I had just met my current husband, relapsed after 8 years in recovery. I’d also been in recovery, but I had struggled with the program’s spiritual emphasis. I was curious about how he’d come to believe and he shared the Word of God with me.

But life seemed hopeless, so I leveled an ultimatum at whatever  higher power might exist: It had one year to convince me to continue living.

In that year, even though my mom died, my husband was incarcerated, and I waited for him desperately alone on the streets of Pasadena, God wooed me, building the foundation of my relationship with Him. At the one-year mark, my husband was released from jail and I took it as a sign that God listened.

We wanted to get married and find housing, but we had few options on disability income. God used connections we had made on

the street and in recovery to help us achieve stability. My husband was accepted into Union Station Homeless Services’ adult center. Three months later, we were married and I was invited into the program. We received a housing voucher, which included permanent supportive services—people helping us  to rebuild our lives— though it took nearly a year to find an apartment because of the affordable housing crisis.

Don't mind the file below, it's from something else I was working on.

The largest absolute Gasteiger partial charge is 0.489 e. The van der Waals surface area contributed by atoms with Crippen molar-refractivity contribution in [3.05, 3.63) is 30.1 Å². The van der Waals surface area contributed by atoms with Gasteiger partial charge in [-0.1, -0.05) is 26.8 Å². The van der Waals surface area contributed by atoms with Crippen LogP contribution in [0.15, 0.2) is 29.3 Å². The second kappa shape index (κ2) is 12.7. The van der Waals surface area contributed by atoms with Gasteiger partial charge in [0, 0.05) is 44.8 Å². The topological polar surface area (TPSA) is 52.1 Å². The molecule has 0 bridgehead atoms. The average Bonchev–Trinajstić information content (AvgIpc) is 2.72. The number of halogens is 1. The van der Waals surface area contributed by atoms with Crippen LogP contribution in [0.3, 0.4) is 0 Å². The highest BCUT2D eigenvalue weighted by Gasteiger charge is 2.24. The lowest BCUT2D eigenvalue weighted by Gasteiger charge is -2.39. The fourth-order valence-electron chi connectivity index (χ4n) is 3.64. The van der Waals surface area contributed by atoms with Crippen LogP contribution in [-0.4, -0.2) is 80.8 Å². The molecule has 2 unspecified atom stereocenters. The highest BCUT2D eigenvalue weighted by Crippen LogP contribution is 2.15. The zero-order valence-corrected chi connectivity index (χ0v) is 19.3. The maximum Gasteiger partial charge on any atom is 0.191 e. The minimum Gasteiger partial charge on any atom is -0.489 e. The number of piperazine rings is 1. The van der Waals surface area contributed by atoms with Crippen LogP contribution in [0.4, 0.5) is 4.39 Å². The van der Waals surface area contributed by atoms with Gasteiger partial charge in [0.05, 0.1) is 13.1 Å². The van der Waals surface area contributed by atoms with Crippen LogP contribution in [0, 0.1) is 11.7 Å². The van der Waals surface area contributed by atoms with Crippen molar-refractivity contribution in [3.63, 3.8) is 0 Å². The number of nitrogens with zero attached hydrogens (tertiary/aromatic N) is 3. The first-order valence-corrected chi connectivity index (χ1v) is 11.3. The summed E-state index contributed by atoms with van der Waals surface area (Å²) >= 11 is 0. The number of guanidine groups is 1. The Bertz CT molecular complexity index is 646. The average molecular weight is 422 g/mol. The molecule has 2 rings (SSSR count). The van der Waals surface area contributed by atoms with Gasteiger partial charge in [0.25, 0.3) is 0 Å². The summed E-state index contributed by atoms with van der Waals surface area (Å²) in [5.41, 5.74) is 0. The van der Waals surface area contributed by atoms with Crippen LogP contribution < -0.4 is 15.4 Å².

Today, I’m a member of Union Station’s Lived Experience Advisory Panel, work part-time at my church, First Baptist Church Pasadena, and am the director of our children’s choir. I have more than 8 years of sobriety, am a student at PCC and have nearly a 4.0 GPA! Gratitude for a life I never thought I would have and my amazingly intimate relationship with  God carry me.

When I heard about Jill Shook and her work in Pasadena, I attended a Housing Justice workshop, became a member of  Making Housing and Community Happen, and served as their liaison with my church. It has been a blessing to advocate for permanent housing solutions, to be a part of direct democracy, to realize that my voice is powerful.Working with Jill, I’ve been to City Counsel Meetings, had one-on-one meetings with Councilmembers, spoken with the Mayor—and who am I? Can I do this? I’m a citizen. and a community member, and my voice matters.The advocacy, prayer vigils and sleep-outs by Heritage Square led to its approval, and now it’s being built; the work they do works.